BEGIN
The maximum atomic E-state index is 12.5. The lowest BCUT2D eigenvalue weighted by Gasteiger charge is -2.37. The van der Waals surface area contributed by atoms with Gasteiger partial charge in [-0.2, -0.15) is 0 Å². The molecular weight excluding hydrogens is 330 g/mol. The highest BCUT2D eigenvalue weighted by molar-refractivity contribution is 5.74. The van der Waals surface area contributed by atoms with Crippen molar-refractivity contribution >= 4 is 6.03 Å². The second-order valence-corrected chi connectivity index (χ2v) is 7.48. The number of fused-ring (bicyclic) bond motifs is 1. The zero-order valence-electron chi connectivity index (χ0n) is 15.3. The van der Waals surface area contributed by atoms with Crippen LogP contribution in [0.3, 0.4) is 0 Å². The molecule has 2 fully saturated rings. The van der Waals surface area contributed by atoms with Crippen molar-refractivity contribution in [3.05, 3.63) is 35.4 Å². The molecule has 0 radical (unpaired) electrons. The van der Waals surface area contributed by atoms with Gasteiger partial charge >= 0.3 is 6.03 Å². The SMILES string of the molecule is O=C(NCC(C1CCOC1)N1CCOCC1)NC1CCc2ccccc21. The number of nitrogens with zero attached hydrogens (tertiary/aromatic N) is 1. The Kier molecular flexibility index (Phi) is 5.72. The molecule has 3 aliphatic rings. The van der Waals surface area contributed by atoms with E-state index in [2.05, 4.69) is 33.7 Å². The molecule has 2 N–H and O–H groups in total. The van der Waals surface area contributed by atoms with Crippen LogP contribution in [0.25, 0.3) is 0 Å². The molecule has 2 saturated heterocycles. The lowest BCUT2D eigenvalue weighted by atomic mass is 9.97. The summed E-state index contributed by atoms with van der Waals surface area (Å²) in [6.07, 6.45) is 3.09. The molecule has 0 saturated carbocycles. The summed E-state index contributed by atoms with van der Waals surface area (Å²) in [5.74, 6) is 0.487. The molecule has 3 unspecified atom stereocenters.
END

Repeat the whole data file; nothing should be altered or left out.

The maximum atomic E-state index is 12.5. The lowest BCUT2D eigenvalue weighted by Gasteiger charge is -2.37. The van der Waals surface area contributed by atoms with Gasteiger partial charge in [-0.2, -0.15) is 0 Å². The molecular weight excluding hydrogens is 330 g/mol. The highest BCUT2D eigenvalue weighted by molar-refractivity contribution is 5.74. The van der Waals surface area contributed by atoms with Crippen molar-refractivity contribution >= 4 is 6.03 Å². The second-order valence-corrected chi connectivity index (χ2v) is 7.48. The number of fused-ring (bicyclic) bond motifs is 1. The zero-order valence-electron chi connectivity index (χ0n) is 15.3. The van der Waals surface area contributed by atoms with Crippen LogP contribution in [0.3, 0.4) is 0 Å². The molecule has 2 fully saturated rings. The van der Waals surface area contributed by atoms with Crippen molar-refractivity contribution in [3.05, 3.63) is 35.4 Å². The molecule has 0 radical (unpaired) electrons. The van der Waals surface area contributed by atoms with Gasteiger partial charge >= 0.3 is 6.03 Å². The SMILES string of the molecule is O=C(NCC(C1CCOC1)N1CCOCC1)NC1CCc2ccccc21. The number of nitrogens with zero attached hydrogens (tertiary/aromatic N) is 1. The Kier molecular flexibility index (Phi) is 5.72. The molecule has 3 aliphatic rings. The van der Waals surface area contributed by atoms with E-state index in [2.05, 4.69) is 33.7 Å². The molecule has 2 N–H and O–H groups in total. The van der Waals surface area contributed by atoms with Crippen LogP contribution in [0.25, 0.3) is 0 Å². The molecule has 2 saturated heterocycles. The lowest BCUT2D eigenvalue weighted by atomic mass is 9.97. The summed E-state index contributed by atoms with van der Waals surface area (Å²) in [6.07, 6.45) is 3.09. The molecule has 0 saturated carbocycles. The summed E-state index contributed by atoms with van der Waals surface area (Å²) in [5.74, 6) is 0.487. The molecule has 3 unspecified atom stereocenters.